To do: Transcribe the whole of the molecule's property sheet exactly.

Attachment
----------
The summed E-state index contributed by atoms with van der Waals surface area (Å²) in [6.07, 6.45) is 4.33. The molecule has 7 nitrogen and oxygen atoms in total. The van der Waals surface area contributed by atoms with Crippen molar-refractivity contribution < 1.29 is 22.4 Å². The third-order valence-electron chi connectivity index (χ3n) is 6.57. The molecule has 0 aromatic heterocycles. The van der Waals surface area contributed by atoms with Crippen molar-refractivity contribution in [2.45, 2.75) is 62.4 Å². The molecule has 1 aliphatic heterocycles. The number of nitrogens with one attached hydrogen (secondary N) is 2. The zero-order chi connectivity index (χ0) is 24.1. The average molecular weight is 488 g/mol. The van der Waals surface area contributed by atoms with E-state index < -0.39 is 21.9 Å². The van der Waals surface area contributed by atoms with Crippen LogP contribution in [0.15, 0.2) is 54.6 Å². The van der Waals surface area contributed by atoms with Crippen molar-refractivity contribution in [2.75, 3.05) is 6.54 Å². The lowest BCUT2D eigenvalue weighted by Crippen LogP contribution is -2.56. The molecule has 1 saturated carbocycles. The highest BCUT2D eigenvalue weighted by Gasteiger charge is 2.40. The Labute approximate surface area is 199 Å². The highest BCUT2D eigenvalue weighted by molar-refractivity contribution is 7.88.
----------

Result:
The summed E-state index contributed by atoms with van der Waals surface area (Å²) in [6.07, 6.45) is 4.33. The molecule has 7 nitrogen and oxygen atoms in total. The van der Waals surface area contributed by atoms with Crippen molar-refractivity contribution < 1.29 is 22.4 Å². The third-order valence-electron chi connectivity index (χ3n) is 6.57. The molecule has 0 aromatic heterocycles. The van der Waals surface area contributed by atoms with Crippen molar-refractivity contribution in [2.45, 2.75) is 62.4 Å². The molecule has 1 aliphatic heterocycles. The number of nitrogens with one attached hydrogen (secondary N) is 2. The zero-order chi connectivity index (χ0) is 24.1. The average molecular weight is 488 g/mol. The van der Waals surface area contributed by atoms with E-state index < -0.39 is 21.9 Å². The van der Waals surface area contributed by atoms with Crippen LogP contribution in [0.15, 0.2) is 54.6 Å². The van der Waals surface area contributed by atoms with Crippen molar-refractivity contribution in [2.75, 3.05) is 6.54 Å². The lowest BCUT2D eigenvalue weighted by Crippen LogP contribution is -2.56. The molecule has 1 saturated carbocycles. The highest BCUT2D eigenvalue weighted by Gasteiger charge is 2.40. The Labute approximate surface area is 199 Å². The highest BCUT2D eigenvalue weighted by molar-refractivity contribution is 7.88.